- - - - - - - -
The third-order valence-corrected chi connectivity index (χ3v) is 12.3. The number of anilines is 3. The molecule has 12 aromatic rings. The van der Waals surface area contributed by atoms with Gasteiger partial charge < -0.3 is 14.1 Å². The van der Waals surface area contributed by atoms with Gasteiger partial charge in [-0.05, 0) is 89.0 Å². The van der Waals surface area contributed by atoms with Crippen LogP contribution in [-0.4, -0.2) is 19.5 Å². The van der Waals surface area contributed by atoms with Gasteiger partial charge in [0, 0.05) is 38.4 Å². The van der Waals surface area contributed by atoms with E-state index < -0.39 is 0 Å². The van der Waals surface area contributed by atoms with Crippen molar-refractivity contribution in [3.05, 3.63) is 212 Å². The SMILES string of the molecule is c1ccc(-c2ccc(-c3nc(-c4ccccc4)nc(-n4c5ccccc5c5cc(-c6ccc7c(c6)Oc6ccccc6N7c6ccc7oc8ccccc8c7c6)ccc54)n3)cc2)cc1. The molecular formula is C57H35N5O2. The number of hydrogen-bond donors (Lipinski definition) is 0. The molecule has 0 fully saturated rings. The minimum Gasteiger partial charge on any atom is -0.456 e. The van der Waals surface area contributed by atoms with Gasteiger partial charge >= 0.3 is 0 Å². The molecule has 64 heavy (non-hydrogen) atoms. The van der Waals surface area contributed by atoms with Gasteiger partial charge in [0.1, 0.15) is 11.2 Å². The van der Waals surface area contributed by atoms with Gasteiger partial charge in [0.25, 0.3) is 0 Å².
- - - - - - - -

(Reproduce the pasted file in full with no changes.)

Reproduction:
The third-order valence-corrected chi connectivity index (χ3v) is 12.3. The number of anilines is 3. The molecule has 12 aromatic rings. The van der Waals surface area contributed by atoms with Gasteiger partial charge < -0.3 is 14.1 Å². The van der Waals surface area contributed by atoms with Gasteiger partial charge in [-0.05, 0) is 89.0 Å². The van der Waals surface area contributed by atoms with Crippen LogP contribution in [-0.4, -0.2) is 19.5 Å². The van der Waals surface area contributed by atoms with Gasteiger partial charge in [0, 0.05) is 38.4 Å². The van der Waals surface area contributed by atoms with E-state index < -0.39 is 0 Å². The van der Waals surface area contributed by atoms with Crippen molar-refractivity contribution in [3.05, 3.63) is 212 Å². The SMILES string of the molecule is c1ccc(-c2ccc(-c3nc(-c4ccccc4)nc(-n4c5ccccc5c5cc(-c6ccc7c(c6)Oc6ccccc6N7c6ccc7oc8ccccc8c7c6)ccc54)n3)cc2)cc1. The molecular formula is C57H35N5O2. The number of hydrogen-bond donors (Lipinski definition) is 0. The molecule has 0 fully saturated rings. The minimum Gasteiger partial charge on any atom is -0.456 e. The van der Waals surface area contributed by atoms with Gasteiger partial charge >= 0.3 is 0 Å². The molecule has 64 heavy (non-hydrogen) atoms. The van der Waals surface area contributed by atoms with Gasteiger partial charge in [0.1, 0.15) is 11.2 Å². The van der Waals surface area contributed by atoms with Gasteiger partial charge in [0.25, 0.3) is 0 Å².